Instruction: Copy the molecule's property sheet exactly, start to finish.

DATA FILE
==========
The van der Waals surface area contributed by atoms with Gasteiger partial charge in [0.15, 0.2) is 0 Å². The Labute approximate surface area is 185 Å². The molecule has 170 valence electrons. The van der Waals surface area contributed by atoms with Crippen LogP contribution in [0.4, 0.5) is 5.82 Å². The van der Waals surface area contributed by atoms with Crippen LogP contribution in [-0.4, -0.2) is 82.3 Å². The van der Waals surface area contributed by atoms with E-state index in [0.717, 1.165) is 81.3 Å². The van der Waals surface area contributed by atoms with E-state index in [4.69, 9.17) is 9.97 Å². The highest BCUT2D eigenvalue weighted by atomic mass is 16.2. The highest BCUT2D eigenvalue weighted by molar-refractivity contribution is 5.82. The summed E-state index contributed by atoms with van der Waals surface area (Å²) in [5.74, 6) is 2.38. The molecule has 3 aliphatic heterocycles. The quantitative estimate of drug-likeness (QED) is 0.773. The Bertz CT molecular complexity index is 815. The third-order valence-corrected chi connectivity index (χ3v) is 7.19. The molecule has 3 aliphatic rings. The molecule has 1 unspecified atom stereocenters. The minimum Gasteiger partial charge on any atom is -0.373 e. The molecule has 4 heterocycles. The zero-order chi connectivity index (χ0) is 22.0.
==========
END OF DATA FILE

The van der Waals surface area contributed by atoms with Gasteiger partial charge in [0.15, 0.2) is 0 Å². The Labute approximate surface area is 185 Å². The molecule has 170 valence electrons. The van der Waals surface area contributed by atoms with Crippen LogP contribution in [0.4, 0.5) is 5.82 Å². The van der Waals surface area contributed by atoms with Crippen LogP contribution in [-0.4, -0.2) is 82.3 Å². The van der Waals surface area contributed by atoms with E-state index in [0.717, 1.165) is 81.3 Å². The van der Waals surface area contributed by atoms with E-state index in [4.69, 9.17) is 9.97 Å². The highest BCUT2D eigenvalue weighted by atomic mass is 16.2. The highest BCUT2D eigenvalue weighted by molar-refractivity contribution is 5.82. The summed E-state index contributed by atoms with van der Waals surface area (Å²) in [5.74, 6) is 2.38. The molecule has 3 aliphatic heterocycles. The quantitative estimate of drug-likeness (QED) is 0.773. The Bertz CT molecular complexity index is 815. The third-order valence-corrected chi connectivity index (χ3v) is 7.19. The molecule has 3 aliphatic rings. The molecule has 1 unspecified atom stereocenters. The minimum Gasteiger partial charge on any atom is -0.373 e. The molecule has 4 heterocycles. The zero-order chi connectivity index (χ0) is 22.0.